Oxidative stress is a general term that describes the steady-state level of oxidative damage in a cell, tissue, or organ caused by ROS, which the body produces as a natural product of normal oxygen metabolism . Thiol molecules, which express the compounds containing the sulfur element, interact with all physiological oxidants and therefore play a key role as antioxidant buffer maintaining the oxidation/reduction (redox) balance inside the cell and the tissues . Given that the dynamic thiol-disulphide homeostasis plays a critical role in apoptosis, regulation of enzyme activities, transcription, and cell signal transduction mechanisms, a defect in this homeostasis can cause a variety of diseases . In many studies extracellular thiol levels had been measures to investigate the relationship between retinal diseases and oxidative damage [15-17]. However, evaluating the extracellular thioldisulphide balance together with the oxidized and reduced forms of glutathione, which is the most important thiol source in the cell, will provide a better explanation of the total thiol balance.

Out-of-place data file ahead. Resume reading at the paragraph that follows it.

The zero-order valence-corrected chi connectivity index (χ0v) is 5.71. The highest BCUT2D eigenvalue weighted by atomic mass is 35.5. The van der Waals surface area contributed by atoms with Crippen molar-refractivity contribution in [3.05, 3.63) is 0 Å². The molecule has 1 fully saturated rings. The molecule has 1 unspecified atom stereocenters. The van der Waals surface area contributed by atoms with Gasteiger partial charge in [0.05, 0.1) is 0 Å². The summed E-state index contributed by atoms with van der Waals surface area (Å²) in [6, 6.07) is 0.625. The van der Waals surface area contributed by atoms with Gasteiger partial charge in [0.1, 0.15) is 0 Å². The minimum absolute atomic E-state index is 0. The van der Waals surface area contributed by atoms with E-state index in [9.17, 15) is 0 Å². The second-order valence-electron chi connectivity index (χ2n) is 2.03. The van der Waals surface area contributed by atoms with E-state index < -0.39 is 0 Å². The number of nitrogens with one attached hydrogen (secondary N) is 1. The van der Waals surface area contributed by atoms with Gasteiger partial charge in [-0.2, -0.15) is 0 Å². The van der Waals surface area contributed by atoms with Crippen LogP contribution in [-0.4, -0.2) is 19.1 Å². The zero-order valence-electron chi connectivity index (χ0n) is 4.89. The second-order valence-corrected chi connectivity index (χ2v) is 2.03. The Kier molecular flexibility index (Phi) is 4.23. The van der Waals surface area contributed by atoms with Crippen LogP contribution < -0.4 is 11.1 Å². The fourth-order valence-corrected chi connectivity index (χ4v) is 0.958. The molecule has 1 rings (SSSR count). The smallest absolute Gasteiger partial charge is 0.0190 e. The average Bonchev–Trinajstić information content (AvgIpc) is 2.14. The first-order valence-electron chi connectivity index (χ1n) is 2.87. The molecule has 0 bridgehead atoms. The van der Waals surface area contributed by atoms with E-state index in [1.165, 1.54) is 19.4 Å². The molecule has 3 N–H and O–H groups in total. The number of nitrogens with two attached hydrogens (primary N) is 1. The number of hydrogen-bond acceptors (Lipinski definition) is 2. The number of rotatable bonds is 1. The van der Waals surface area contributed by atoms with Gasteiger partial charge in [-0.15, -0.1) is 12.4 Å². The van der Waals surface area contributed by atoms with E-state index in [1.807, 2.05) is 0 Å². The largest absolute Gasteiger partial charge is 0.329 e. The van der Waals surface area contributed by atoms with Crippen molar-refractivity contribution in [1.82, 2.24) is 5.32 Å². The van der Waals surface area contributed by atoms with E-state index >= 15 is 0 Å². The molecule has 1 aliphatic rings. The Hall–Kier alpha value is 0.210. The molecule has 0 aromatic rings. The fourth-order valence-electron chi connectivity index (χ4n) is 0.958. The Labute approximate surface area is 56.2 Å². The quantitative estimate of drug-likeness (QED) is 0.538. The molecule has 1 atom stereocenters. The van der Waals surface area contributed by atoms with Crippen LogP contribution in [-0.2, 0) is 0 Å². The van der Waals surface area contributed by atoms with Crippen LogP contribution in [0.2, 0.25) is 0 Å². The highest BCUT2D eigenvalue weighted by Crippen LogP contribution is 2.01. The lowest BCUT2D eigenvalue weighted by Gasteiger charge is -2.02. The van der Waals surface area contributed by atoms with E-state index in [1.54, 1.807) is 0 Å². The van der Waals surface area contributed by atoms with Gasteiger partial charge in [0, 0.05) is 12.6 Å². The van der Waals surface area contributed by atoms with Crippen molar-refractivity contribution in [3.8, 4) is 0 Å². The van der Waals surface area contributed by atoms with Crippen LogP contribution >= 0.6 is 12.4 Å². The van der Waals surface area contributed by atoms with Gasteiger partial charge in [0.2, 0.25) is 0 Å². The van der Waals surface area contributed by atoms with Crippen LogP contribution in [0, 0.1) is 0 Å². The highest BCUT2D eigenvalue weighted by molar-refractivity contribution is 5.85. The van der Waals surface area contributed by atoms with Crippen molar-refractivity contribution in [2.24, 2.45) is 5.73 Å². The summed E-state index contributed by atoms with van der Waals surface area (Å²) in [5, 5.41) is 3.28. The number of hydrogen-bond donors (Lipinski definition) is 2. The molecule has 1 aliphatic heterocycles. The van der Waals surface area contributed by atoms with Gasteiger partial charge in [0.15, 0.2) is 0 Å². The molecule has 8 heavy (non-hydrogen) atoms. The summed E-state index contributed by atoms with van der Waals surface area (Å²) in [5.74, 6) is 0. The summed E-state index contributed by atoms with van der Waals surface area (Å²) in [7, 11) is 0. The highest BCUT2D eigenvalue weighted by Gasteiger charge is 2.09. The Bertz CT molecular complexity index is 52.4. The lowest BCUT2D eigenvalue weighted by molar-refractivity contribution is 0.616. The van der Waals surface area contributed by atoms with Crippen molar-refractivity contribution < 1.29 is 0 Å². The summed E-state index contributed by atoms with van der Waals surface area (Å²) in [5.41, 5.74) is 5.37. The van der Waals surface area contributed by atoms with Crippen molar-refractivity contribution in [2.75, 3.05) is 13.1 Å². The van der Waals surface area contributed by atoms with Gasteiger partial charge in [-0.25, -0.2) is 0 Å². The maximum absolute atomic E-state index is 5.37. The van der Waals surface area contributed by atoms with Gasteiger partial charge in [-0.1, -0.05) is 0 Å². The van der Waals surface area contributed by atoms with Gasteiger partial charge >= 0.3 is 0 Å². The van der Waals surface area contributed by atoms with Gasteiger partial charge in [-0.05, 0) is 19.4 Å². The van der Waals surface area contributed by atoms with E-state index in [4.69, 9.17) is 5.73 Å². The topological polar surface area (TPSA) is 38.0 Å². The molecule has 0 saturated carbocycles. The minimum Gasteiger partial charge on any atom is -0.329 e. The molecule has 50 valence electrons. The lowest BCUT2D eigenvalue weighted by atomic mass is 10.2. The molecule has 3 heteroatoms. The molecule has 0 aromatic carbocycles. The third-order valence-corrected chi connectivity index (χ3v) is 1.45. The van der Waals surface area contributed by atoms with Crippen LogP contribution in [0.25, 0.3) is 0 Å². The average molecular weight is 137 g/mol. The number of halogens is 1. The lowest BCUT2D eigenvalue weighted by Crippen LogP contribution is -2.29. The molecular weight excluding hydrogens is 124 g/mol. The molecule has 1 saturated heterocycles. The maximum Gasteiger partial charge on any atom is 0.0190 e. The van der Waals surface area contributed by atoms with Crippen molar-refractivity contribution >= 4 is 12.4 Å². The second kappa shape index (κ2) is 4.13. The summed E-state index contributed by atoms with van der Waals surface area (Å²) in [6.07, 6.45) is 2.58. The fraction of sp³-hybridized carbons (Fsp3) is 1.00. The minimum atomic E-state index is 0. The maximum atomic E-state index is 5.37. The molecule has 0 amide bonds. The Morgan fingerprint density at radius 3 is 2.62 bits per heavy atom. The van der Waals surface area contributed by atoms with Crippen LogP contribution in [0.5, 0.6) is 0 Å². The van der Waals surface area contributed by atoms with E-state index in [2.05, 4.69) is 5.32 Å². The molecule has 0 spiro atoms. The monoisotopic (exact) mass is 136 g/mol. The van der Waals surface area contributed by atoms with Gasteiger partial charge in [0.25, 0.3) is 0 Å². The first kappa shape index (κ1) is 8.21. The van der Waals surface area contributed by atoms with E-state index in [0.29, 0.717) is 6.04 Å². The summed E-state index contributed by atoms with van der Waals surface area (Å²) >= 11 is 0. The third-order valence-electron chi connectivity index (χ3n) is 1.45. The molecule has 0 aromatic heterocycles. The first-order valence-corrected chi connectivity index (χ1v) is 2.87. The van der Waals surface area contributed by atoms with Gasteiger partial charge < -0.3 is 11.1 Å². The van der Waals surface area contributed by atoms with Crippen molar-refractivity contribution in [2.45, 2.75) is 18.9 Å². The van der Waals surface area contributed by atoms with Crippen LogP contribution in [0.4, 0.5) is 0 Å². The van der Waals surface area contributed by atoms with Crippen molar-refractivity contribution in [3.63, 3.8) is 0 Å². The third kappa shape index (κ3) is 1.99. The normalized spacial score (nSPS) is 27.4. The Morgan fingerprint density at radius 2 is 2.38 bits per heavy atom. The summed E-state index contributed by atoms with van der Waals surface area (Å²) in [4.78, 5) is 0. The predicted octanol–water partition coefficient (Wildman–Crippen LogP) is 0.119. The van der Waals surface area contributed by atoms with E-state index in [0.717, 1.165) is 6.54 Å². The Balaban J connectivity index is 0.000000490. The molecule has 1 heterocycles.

The aim of this study was to evaluate the relationship between AMD and oxidative stress by measuring extracellular disulphide/thiol (SS/SH) levels and intracellular oxidized/reduced glutathione (GSSG/GSH) levels, and to compare these parameters in nonexudative/ exudative AMD patients and healthy individuals.
In this prospective, cross-sectional, and comparative study, we enrolled a total of 30 patients with non-exudative type AMD, 28 exudative type AMD patients and 36 healthy control subjects. All patients provided written informed consent before enrollment. All procedures conformed to the tenets of the Declaration of Helsinki. The study was approved by the Ethics Committee of the Bolu Abant Izzet Baysal University, Bolu, Turkey.